Location

Hilton Waikoloa Village, Hawaii

Event Website

http://hicss.hawaii.edu/

Start Date

1-3-2018

End Date

1-6-2018

Description

This study attempts to critically assess the democratizing potential of "CrowdLaw," a form of online participation that its practitioners describe as crowdsourced policy-making. To do so, the study analyzes both the statements of Crowdlaw practitioners gathered at the third "online global conference on #CrowdLaw" and the design and performance of the CrowdLaw platforms for which the author could find a sufficiently complete online presence. Findings about the democratizing potential of CrowdLaw are mixed: on the one hand, the analysis of practitioners’ statements reveals an intention to create broad participation, and discussion forums that encourage deliberation. On the other, a look at the platforms’ design and performance reveals an uneven and incomplete implementation of these intentions.

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Jan 3rd, 12:00 AM Jan 6th, 12:00 AM

Can Digital Technologies Create a Stronger Model for Democratic Participation? The Case of #Crowdlaw

Hilton Waikoloa Village, Hawaii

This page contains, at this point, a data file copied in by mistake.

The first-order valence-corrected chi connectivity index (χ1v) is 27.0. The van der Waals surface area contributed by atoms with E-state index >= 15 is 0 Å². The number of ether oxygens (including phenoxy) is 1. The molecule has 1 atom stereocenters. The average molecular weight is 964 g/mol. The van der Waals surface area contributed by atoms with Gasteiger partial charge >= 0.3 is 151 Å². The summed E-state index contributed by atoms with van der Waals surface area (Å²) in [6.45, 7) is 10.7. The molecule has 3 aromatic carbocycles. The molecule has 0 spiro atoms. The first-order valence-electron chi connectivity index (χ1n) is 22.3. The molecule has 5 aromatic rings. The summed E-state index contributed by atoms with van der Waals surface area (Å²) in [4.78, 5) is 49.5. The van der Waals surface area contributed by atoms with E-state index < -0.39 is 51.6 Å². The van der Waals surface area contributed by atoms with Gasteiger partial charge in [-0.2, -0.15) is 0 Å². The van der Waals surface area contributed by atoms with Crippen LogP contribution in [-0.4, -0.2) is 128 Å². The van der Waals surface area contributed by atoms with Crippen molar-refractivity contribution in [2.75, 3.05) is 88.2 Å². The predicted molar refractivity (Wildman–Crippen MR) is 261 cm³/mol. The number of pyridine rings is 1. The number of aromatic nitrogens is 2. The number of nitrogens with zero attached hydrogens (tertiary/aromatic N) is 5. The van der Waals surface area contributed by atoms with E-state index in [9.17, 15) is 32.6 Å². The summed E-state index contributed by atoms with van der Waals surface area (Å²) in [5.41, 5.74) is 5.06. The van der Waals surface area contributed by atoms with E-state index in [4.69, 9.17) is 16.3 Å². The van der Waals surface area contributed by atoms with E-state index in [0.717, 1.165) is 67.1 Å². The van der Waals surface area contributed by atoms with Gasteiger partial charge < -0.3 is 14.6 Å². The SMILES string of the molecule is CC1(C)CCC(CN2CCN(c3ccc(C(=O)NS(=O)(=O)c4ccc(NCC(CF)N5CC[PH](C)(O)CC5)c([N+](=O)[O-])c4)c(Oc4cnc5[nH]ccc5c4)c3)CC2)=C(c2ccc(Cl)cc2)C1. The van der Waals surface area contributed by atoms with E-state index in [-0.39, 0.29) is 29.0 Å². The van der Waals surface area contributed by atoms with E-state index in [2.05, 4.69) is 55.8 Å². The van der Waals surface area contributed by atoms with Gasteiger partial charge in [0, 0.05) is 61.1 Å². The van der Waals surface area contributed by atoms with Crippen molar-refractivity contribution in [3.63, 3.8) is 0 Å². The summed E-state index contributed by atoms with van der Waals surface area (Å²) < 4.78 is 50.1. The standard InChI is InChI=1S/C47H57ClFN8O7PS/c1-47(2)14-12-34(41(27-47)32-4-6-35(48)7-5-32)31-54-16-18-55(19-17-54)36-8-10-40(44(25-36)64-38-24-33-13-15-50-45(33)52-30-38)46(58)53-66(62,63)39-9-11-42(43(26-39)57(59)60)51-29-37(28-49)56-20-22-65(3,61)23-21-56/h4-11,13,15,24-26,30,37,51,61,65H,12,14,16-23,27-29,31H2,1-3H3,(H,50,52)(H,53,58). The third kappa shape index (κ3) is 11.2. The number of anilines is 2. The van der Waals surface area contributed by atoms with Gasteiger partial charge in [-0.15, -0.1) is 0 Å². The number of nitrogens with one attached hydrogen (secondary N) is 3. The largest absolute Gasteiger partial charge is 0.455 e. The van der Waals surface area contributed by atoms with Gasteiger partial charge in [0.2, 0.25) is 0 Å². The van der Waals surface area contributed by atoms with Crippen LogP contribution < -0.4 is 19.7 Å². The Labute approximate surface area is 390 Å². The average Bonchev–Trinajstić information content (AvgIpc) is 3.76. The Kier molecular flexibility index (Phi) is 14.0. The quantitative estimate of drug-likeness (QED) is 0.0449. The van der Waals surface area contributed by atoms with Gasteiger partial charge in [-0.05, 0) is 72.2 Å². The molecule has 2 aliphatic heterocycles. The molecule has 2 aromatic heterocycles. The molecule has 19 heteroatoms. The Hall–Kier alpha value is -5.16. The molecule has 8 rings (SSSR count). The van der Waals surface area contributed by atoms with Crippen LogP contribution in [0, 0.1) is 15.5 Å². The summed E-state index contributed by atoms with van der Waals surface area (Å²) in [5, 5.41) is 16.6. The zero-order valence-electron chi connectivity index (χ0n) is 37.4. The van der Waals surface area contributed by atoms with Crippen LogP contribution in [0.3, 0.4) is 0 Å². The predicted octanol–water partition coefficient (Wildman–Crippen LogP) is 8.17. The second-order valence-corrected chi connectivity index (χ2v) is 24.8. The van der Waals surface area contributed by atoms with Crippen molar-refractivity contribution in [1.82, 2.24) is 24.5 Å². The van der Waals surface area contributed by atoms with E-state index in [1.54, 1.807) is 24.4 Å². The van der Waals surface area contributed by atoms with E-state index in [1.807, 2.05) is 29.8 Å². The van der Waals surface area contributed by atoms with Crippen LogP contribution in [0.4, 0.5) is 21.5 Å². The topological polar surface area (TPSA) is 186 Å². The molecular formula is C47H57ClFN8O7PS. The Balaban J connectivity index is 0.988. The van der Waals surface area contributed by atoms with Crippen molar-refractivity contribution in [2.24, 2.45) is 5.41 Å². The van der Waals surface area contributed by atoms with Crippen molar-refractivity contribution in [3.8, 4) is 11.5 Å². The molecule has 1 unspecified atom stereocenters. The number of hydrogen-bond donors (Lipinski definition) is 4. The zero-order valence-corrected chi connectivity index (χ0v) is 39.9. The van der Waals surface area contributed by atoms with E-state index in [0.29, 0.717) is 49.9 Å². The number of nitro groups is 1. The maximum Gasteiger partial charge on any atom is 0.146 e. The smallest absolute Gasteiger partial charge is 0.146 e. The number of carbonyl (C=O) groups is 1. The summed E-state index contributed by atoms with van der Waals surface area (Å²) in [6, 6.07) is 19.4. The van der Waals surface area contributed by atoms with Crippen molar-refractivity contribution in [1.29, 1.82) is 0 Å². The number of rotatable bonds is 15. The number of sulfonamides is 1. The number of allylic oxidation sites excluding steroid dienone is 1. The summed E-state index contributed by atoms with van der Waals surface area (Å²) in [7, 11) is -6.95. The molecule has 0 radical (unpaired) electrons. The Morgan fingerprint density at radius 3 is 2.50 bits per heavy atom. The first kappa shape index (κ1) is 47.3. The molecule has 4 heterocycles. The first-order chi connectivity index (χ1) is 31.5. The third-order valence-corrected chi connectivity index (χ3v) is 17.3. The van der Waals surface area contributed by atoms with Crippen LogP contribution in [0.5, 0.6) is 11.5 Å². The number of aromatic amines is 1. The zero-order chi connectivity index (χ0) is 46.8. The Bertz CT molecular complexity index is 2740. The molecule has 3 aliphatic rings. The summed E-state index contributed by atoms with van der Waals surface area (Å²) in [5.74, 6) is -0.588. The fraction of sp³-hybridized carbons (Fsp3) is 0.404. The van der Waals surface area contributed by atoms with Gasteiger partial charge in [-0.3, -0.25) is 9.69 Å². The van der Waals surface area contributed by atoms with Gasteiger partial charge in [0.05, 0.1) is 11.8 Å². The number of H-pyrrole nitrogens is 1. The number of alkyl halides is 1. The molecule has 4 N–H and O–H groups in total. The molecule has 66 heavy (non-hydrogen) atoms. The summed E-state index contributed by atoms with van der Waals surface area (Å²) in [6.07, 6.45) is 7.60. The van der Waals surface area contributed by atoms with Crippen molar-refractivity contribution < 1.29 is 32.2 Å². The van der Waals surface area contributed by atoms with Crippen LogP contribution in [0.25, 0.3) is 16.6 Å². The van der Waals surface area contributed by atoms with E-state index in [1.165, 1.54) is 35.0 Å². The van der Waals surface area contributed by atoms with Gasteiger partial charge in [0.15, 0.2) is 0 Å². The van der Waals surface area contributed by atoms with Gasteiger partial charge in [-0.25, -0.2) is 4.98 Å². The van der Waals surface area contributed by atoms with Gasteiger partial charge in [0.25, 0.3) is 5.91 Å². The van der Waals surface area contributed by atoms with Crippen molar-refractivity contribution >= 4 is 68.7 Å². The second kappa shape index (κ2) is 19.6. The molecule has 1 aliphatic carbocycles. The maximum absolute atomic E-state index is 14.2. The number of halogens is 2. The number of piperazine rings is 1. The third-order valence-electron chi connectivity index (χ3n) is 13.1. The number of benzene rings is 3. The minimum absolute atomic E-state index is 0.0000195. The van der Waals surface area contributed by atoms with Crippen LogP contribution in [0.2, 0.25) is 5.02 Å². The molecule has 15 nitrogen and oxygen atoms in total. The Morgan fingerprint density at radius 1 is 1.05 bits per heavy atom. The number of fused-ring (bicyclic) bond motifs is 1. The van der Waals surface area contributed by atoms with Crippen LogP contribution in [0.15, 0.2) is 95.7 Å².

This study attempts to critically assess the democratizing potential of "CrowdLaw," a form of online participation that its practitioners describe as crowdsourced policy-making. To do so, the study analyzes both the statements of Crowdlaw practitioners gathered at the third "online global conference on #CrowdLaw" and the design and performance of the CrowdLaw platforms for which the author could find a sufficiently complete online presence. Findings about the democratizing potential of CrowdLaw are mixed: on the one hand, the analysis of practitioners’ statements reveals an intention to create broad participation, and discussion forums that encourage deliberation. On the other, a look at the platforms’ design and performance reveals an uneven and incomplete implementation of these intentions.

http://aisel.aisnet.org/hicss-51/eg/participation_in_open_government/4